In the call flow 402, Info messages may be used to carry ticker information in the signaling path defined in the established communication session 512. A SIP Info message may be employed to carry application-level information. The application-level information may include commands, status information, as well as user-defined information such as ticker information. The Info message communicated in a signaling path of an established communication session is referred to as an “in-band” Info message.
As shown in FIG. 6, plural Info messages may be communicated (at 514 and 516) from the information provider to the user system. Although not shown, each Info message is acknowledged with an OK response.
Communication of the Info messages may continue for as long as the user system desires to receive the ticker information. When the user system no longer wishes to receive the ticker information, it sends a SIP Bye request (at 518) to the information provider. This effectively may be construed as a request to terminate subscription of the ticker information. The information provider then returns an OK response (at 520) back to the user system.
In an alternative embodiment, out-of-band Info messages may be used to subscribe to ticker information as well as to communicate ticker information. As shown in the call flow 404, a first Info message may be sent (at 522) from the user system to the information provider, with the Info message carrying an indication to start the communication of predetermined types of ticker information. The information provider returns an OK response (at 524) to acknowledge receipt of the first Info message. Thereafter, the information provider can start sending Info messages (at 526) to the user system containing the ticker information. Each receipt of an Info message is acknowledged by an OK response (at 528). To unsubscribe, the user system may send another Info message (at 530) to the information provider, with the Info message containing an indication to end the ticker service. The information provider acknowledges with an OK response (at 532).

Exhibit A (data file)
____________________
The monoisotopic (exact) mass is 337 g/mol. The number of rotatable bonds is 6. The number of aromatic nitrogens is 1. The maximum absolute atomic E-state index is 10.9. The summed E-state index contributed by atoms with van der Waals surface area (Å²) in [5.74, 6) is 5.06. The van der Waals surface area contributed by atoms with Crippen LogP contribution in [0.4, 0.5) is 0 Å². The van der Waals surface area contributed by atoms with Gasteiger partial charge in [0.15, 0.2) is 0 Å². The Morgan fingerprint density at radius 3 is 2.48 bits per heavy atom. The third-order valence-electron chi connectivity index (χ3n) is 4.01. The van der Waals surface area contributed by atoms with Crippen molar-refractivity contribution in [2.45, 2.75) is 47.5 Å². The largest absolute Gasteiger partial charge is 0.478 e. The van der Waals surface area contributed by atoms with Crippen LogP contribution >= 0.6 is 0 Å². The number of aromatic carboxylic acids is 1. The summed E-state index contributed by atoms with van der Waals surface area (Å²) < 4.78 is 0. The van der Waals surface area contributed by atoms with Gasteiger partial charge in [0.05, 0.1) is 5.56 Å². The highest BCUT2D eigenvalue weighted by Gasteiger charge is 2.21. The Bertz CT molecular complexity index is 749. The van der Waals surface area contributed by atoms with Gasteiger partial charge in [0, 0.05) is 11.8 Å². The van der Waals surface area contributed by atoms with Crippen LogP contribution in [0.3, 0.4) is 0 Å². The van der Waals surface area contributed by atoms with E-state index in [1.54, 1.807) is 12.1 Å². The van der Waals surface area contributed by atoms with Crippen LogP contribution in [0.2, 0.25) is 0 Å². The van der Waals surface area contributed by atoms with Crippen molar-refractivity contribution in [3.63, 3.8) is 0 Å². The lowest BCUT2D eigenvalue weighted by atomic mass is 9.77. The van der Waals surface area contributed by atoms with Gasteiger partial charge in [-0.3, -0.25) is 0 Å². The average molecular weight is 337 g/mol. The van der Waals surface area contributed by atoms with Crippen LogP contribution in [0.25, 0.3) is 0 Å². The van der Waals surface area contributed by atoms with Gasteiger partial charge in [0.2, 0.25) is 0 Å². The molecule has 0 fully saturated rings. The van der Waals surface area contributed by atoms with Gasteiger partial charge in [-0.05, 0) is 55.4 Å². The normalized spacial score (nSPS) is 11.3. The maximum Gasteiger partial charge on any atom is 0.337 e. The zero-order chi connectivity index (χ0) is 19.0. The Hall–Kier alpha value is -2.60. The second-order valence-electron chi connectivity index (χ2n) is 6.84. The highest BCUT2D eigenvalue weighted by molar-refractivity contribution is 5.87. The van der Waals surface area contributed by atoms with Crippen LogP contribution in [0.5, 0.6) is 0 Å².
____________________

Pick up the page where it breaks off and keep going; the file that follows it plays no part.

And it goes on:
In accordance with some embodiments, the ticker information may embed an address that may be used by the user system to contact another party (referred to here as a “called party”). The user system may receive an Info or Notify message (at 602) that contains the address of the called party (X). At some point during presentation of the ticker at the user system, the user may make a selection to call the called party. When the call request is received (at 604), the user system may initiate a request to contact the called party. Several methods may be used, as illustrated by 606 (a SIP redirect technique), 608 (a SIP proxy technique), or 610 (a direct call technique).
In the SIP redirect technique 606, an Invite request sent (at 606) containing the address X is received by the information provider, which sends back a 302 response (at 608) to direct the user system to call another address. This is referred to as redirecting the call. In response, the user system sends another Invite request (at 610) to the called party.
In the SIP proxy technique 608, the Invite request sent by the user system (at 612) and containing the address X is received by the information provider, which forwards the Invite request to the called party. Finally, in the direct call technique 610, the user system can directly call the called party with an Invite request sent (at 616).